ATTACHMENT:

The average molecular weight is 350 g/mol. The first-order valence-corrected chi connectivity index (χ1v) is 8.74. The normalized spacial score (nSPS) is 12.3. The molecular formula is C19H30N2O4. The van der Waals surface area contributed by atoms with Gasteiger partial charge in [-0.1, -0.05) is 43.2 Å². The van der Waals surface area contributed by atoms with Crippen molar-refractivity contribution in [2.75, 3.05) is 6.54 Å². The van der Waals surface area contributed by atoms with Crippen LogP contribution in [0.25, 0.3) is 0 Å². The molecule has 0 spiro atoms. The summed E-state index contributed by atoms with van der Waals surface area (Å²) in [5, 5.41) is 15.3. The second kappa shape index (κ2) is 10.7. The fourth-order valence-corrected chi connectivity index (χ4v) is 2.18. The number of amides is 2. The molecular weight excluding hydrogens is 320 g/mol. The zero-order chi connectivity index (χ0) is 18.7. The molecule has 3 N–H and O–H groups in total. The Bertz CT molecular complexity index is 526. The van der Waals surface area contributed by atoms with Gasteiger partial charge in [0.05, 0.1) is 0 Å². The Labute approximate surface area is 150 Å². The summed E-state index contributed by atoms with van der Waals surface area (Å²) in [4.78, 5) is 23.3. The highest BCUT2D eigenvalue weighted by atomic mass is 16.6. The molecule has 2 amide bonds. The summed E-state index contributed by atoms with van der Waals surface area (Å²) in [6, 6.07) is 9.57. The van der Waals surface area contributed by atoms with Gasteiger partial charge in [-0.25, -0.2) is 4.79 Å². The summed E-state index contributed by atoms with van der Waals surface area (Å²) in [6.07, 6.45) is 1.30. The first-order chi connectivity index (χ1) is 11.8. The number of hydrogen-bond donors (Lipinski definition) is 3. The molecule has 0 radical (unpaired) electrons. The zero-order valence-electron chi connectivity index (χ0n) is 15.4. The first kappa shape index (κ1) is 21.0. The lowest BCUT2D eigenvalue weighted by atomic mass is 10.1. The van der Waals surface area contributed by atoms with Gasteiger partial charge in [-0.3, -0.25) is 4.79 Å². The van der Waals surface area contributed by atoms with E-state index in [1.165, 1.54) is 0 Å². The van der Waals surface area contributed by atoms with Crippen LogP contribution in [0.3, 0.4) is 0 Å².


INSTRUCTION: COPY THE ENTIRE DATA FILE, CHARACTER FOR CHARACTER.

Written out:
The average molecular weight is 350 g/mol. The first-order valence-corrected chi connectivity index (χ1v) is 8.74. The normalized spacial score (nSPS) is 12.3. The molecular formula is C19H30N2O4. The van der Waals surface area contributed by atoms with Gasteiger partial charge in [-0.1, -0.05) is 43.2 Å². The van der Waals surface area contributed by atoms with Crippen molar-refractivity contribution in [2.75, 3.05) is 6.54 Å². The van der Waals surface area contributed by atoms with Crippen LogP contribution in [0.25, 0.3) is 0 Å². The molecule has 0 spiro atoms. The summed E-state index contributed by atoms with van der Waals surface area (Å²) in [5, 5.41) is 15.3. The second kappa shape index (κ2) is 10.7. The fourth-order valence-corrected chi connectivity index (χ4v) is 2.18. The number of amides is 2. The molecular weight excluding hydrogens is 320 g/mol. The zero-order chi connectivity index (χ0) is 18.7. The molecule has 3 N–H and O–H groups in total. The Bertz CT molecular complexity index is 526. The van der Waals surface area contributed by atoms with Gasteiger partial charge in [0.05, 0.1) is 0 Å². The Labute approximate surface area is 150 Å². The summed E-state index contributed by atoms with van der Waals surface area (Å²) in [4.78, 5) is 23.3. The highest BCUT2D eigenvalue weighted by atomic mass is 16.6. The molecule has 2 amide bonds. The summed E-state index contributed by atoms with van der Waals surface area (Å²) in [6, 6.07) is 9.57. The van der Waals surface area contributed by atoms with Gasteiger partial charge in [-0.25, -0.2) is 4.79 Å². The summed E-state index contributed by atoms with van der Waals surface area (Å²) in [6.07, 6.45) is 1.30. The first-order chi connectivity index (χ1) is 11.8. The number of hydrogen-bond donors (Lipinski definition) is 3. The molecule has 0 radical (unpaired) electrons. The zero-order valence-electron chi connectivity index (χ0n) is 15.4. The first kappa shape index (κ1) is 21.0. The lowest BCUT2D eigenvalue weighted by atomic mass is 10.1. The van der Waals surface area contributed by atoms with Gasteiger partial charge in [-0.3, -0.25) is 4.79 Å². The van der Waals surface area contributed by atoms with E-state index in [1.165, 1.54) is 0 Å². The van der Waals surface area contributed by atoms with Crippen LogP contribution in [0.3, 0.4) is 0 Å².